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Lilac help

Last post 02-12-2016 1:31 PM by petal. 21 replies.

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  • 26/09/2016 08:18 PM
    • petal
    • Kent
    • 27 Jun 2013
    • 29
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    My lilac in a pot has remarkably healthy looking mini lilac trees growing in the pot near the base of the tree. Can I dig them up and re-pot them as mini lilac trees? Thanks petal

  • 27/09/2016 09:03 PM
    • Blackstart
    • Warwickshire
    • 06 Dec 2010
    • 415
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    Hi petal, no reason you cannot do this. However, you must be sure they are seedlings and not suckers, coming from and connected to, the base of the stem just below to surface of the compost. If they are seedlings, do it after they have lost their leaves. blackstart

  • 28/09/2016 09:10 PM
    • petal
    • Kent
    • 27 Jun 2013
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    Thank you Blackstart and I fear they are suckers. Do I have to wait for the leaves to fall off as I'm about to plant the shrub itself? There are about a half dozen of these shoots. Should the nursery have sold it like that? I didn't notice when I bought it. Thanks for help. petal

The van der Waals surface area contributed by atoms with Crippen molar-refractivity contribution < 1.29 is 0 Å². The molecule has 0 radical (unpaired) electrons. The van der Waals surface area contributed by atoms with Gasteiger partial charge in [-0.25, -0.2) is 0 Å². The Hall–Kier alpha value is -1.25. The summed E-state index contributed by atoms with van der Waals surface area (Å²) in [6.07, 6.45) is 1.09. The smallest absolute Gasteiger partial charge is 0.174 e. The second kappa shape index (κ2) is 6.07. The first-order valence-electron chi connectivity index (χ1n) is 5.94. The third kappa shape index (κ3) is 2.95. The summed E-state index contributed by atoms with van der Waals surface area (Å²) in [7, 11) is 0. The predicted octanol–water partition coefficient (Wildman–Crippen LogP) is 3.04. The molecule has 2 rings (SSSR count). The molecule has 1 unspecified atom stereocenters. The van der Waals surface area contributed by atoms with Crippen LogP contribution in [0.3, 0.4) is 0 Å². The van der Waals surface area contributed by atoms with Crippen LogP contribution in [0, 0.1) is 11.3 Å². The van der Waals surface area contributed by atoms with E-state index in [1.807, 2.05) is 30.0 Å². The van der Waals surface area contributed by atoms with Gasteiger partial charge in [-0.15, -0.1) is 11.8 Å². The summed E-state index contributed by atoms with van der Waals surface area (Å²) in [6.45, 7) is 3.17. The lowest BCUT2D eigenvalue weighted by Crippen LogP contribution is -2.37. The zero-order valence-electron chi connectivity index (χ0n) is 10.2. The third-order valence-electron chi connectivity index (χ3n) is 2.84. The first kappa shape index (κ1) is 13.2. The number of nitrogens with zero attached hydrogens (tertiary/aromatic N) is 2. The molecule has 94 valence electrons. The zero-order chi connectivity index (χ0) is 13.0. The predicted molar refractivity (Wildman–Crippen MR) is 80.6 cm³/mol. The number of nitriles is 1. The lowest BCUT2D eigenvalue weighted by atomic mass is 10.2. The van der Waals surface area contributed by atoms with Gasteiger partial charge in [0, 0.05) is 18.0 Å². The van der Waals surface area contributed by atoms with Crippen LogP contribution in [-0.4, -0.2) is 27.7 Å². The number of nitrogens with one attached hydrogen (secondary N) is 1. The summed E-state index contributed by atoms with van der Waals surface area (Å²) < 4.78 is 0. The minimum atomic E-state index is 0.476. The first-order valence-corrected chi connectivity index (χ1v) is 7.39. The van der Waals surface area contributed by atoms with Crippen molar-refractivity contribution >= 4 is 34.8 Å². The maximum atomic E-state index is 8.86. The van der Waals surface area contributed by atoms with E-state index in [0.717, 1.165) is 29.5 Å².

• 29/09/2016 10:02 PM
    • Blackstart
    • Warwickshire
    • 06 Dec 2010
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    Hi petal, you can go ahead and plant your Lilac straight away. If you want to remove the suckers before you plant it, cut them off as close to the main stem as you can (without damaging the main stem) with a pair of sharp secateurs, or you can just leave them on. Lilac is a naturally suckering shrub so you can expect to get more as time goes by. Blackstart.

  • 30/09/2016 05:58 AM
    • JamesEB
    • 06 Apr 2009
    • 23
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    Blackstart's message says to be sure not to do this with suckers. Blackstart' s knowledge is far superior to mine and I am full of admiration for his replies but there is a link here that says it is a good to do it with suckers? http://homeguides.sfgate.com/plant-lilac-suckers-21784.html JamesEB

  • 30/09/2016 01:39 PM
    • Blackstart
    • Warwickshire
    • 06 Dec 2010
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    Hi James, you are quite correct about propagating Lilac from suckers. The article you refer to I believe, refers to suckers that already have roots. I wrote my comment on the basis that I believed petal's Lilac was a relatively young plant still in it's pot and unlikely to have formed roots on the suckers yet. However, you are right in that if they have roots petal can remove them and plant/pot them up. Regards Blackstart

  • 06/11/2016 05:31 PM
    • petal
    • Kent
    • 27 Jun 2013
    • 29